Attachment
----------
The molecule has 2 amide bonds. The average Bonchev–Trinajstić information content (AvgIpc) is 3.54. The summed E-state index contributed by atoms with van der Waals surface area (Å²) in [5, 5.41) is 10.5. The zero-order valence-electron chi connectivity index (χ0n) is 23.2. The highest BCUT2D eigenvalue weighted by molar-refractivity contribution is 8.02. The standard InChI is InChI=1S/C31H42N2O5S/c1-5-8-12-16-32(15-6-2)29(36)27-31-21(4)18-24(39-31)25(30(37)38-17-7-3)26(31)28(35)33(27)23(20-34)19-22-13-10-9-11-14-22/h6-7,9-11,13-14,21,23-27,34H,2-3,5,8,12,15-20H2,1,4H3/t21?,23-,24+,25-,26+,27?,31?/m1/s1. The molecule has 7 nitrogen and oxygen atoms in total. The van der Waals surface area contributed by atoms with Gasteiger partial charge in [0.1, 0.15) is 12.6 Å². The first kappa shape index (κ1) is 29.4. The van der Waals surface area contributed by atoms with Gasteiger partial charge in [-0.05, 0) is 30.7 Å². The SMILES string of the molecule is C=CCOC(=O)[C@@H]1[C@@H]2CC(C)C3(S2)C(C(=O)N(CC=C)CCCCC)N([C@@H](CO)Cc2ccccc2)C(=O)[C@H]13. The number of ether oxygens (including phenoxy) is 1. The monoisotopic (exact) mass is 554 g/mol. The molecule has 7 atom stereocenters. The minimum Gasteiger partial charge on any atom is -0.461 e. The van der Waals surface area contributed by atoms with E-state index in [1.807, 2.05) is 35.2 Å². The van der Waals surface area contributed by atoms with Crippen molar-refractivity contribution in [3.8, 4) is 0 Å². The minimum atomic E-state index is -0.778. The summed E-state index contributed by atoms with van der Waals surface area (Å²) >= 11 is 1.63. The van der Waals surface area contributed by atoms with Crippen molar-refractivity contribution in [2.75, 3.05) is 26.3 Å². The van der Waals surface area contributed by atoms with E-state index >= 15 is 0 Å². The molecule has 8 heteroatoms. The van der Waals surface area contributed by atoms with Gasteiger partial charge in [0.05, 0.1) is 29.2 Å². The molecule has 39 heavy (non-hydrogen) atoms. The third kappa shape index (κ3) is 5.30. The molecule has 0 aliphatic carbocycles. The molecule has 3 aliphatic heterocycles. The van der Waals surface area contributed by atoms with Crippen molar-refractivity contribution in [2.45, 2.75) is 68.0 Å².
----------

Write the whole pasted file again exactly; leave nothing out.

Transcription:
The molecule has 2 amide bonds. The average Bonchev–Trinajstić information content (AvgIpc) is 3.54. The summed E-state index contributed by atoms with van der Waals surface area (Å²) in [5, 5.41) is 10.5. The zero-order valence-electron chi connectivity index (χ0n) is 23.2. The highest BCUT2D eigenvalue weighted by molar-refractivity contribution is 8.02. The standard InChI is InChI=1S/C31H42N2O5S/c1-5-8-12-16-32(15-6-2)29(36)27-31-21(4)18-24(39-31)25(30(37)38-17-7-3)26(31)28(35)33(27)23(20-34)19-22-13-10-9-11-14-22/h6-7,9-11,13-14,21,23-27,34H,2-3,5,8,12,15-20H2,1,4H3/t21?,23-,24+,25-,26+,27?,31?/m1/s1. The molecule has 7 nitrogen and oxygen atoms in total. The van der Waals surface area contributed by atoms with Gasteiger partial charge in [0.1, 0.15) is 12.6 Å². The first kappa shape index (κ1) is 29.4. The van der Waals surface area contributed by atoms with Gasteiger partial charge in [-0.05, 0) is 30.7 Å². The SMILES string of the molecule is C=CCOC(=O)[C@@H]1[C@@H]2CC(C)C3(S2)C(C(=O)N(CC=C)CCCCC)N([C@@H](CO)Cc2ccccc2)C(=O)[C@H]13. The number of ether oxygens (including phenoxy) is 1. The monoisotopic (exact) mass is 554 g/mol. The molecule has 7 atom stereocenters. The minimum Gasteiger partial charge on any atom is -0.461 e. The van der Waals surface area contributed by atoms with E-state index in [1.807, 2.05) is 35.2 Å². The van der Waals surface area contributed by atoms with Crippen molar-refractivity contribution in [3.8, 4) is 0 Å². The minimum atomic E-state index is -0.778. The summed E-state index contributed by atoms with van der Waals surface area (Å²) >= 11 is 1.63. The van der Waals surface area contributed by atoms with Crippen molar-refractivity contribution in [2.75, 3.05) is 26.3 Å². The van der Waals surface area contributed by atoms with E-state index >= 15 is 0 Å². The molecule has 8 heteroatoms. The van der Waals surface area contributed by atoms with Gasteiger partial charge in [0.05, 0.1) is 29.2 Å². The molecule has 39 heavy (non-hydrogen) atoms. The third kappa shape index (κ3) is 5.30. The molecule has 0 aliphatic carbocycles. The molecule has 3 aliphatic heterocycles. The van der Waals surface area contributed by atoms with Crippen molar-refractivity contribution in [2.45, 2.75) is 68.0 Å².